From the farm to the consumer, the $2.5 trillion-dollar global textile, retail, and apparel production industry has a range of economic, environmental, social, and governance impacts. The industry is expected to contribute nearly 26% to global carbon emissions by 2050, up from 2% in 2015.
A recent article by Business Insider made the bold headline: ‘The fashion industry emits more carbon than international flights and maritime shipping combined’. It’s clear that if the industry continues on this current trend, it could use more than 26% of the “carbon budget” by 2050.
However, despite the odds, there are a number of players, both big brands and independent labels shifting to more sustainable business models – attempting to demonstrate to the wider industry that change is possible and embracing sustainable production processes can create more positive outcomes.
In this article, we take a dive into the sustainability and environmental problems facing the global fashion industry and some of the innovative brands challenging the status-quo in a bid to create a more sustainable future.
At a glance: The global impact of the fashion industry.
It is the second-highest user of water worldwide, using an estimated five trillion litres of water for dyeing processes a year, producing 20% of global water waste. On average, 40% of the clothes in our wardrobes are never worn. 85% of textiles are sent to landfills, that’s 21 billion tons a year.
Cotton farming is responsible for 24% of insecticides and 11% of pesticides, despite using only 3 per cent of the world’s arable land!
From a people perspective, 1 in 6 people work in a fashion-related job – more than 75 million people directly and billions more indirectly. On a demographic level, 80% of the labour force throughout the supply chain are women.
To combat this environmental and social impact, the industry has a history of contributing to sustainable development, through job creation and practices such as support for sustainable agriculture and land management, sustainable fibres and materials, innovative manufacturing practices, standards adoption and circular business models.
Companies in the sector, suppliers, brands, and retailers, have a significant business opportunity that can be achieved in the way they source, design, sell, and transport products. They also have an unprecedented opportunity to continue to advance gender equality, improve economic livelihoods, and mitigate climate impacts.
Weaving in the UN Sustainable Development Goals
Agreed by all world governments, the SDGs form the global agenda for the development of our societies, explicitly calling on all businesses to apply their creativity and innovation in addressing the world’s biggest sustainable development challenges. The overarching aim is to end poverty, protect the planet and ensure that all people enjoy peace and prosperity by 2030.
High-polluting and socially damaging industries, such as fashion are in a unique position to truly deliver lasting social and environmental change worldwide by embracing ethical, sustainable business practices.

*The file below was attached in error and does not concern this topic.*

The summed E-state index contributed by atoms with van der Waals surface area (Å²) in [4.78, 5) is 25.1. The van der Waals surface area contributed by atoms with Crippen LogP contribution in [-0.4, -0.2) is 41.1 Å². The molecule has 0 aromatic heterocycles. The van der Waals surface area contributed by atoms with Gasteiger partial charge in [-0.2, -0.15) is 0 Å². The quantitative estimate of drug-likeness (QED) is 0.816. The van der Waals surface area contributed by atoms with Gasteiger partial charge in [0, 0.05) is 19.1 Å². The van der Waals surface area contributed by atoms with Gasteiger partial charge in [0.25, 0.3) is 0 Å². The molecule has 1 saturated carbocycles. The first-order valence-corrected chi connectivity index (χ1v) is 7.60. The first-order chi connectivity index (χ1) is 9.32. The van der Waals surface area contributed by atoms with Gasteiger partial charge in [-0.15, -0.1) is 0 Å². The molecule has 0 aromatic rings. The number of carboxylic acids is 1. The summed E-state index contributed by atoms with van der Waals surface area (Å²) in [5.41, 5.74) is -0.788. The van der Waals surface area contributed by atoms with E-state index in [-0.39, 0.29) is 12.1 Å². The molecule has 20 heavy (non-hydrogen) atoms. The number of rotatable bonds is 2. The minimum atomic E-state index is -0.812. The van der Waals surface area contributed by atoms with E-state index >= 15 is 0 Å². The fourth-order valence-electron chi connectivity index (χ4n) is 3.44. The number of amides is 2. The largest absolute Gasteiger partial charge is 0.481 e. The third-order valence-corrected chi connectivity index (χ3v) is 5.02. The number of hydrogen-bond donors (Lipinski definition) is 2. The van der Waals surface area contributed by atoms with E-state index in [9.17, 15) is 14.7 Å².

The 17 UN SDG’s provide multiple options and avenues for businesses across all industries to realise the social and environmental impact they are creating, therefore allowing for mitigation strategies and innovations to be created that minimise negative impacts and maximise positive impacts on people and the planet.
Whilst navigating through the vastness of the SDGs, and their various 169 targets, can be an intimidating task, however using tools like Impact, organisations can easily incorporate the SDG’s into their existing sustainability workflows to benchmark existing strategies/processes and demonstrate how their business helps advance sustainable development.
Meet the changemakers:
The Ethical Fashion Initiative has been running for a decade now, International organisations are collaborating to develop global initiatives, such as UN Environment, measuring and reporting their impact using the UN Sustainable Development Goals. Some existing initiatives include:
Levi Strauss: water-reducing jeans production:
Through its ‘Water<Less®’ brand, Levi’s has committed to reducing the amount of water it uses by 50% in countries with high water stress levels by 2025, with the ultimate vision of only using as much water as replenishes naturally wherever they operate. They will achieve this in part through a number of production innovations that will be publicly available in a bid to encourage industry-wide participation in water saving.
Thread: turning trash into fashion:
“If Haiti can turn trash into $ = good” was the sentence that kickstarted Thread. With plastic pollution impacting even the most remote, fragile marine ecosystems, reducing plastic waste is crucial to mitigating against further aquatic demise and is why since 2010, Thread have removed 38.9 million plastic bottles from Haiti’s’ and Honduras’ streets and canals.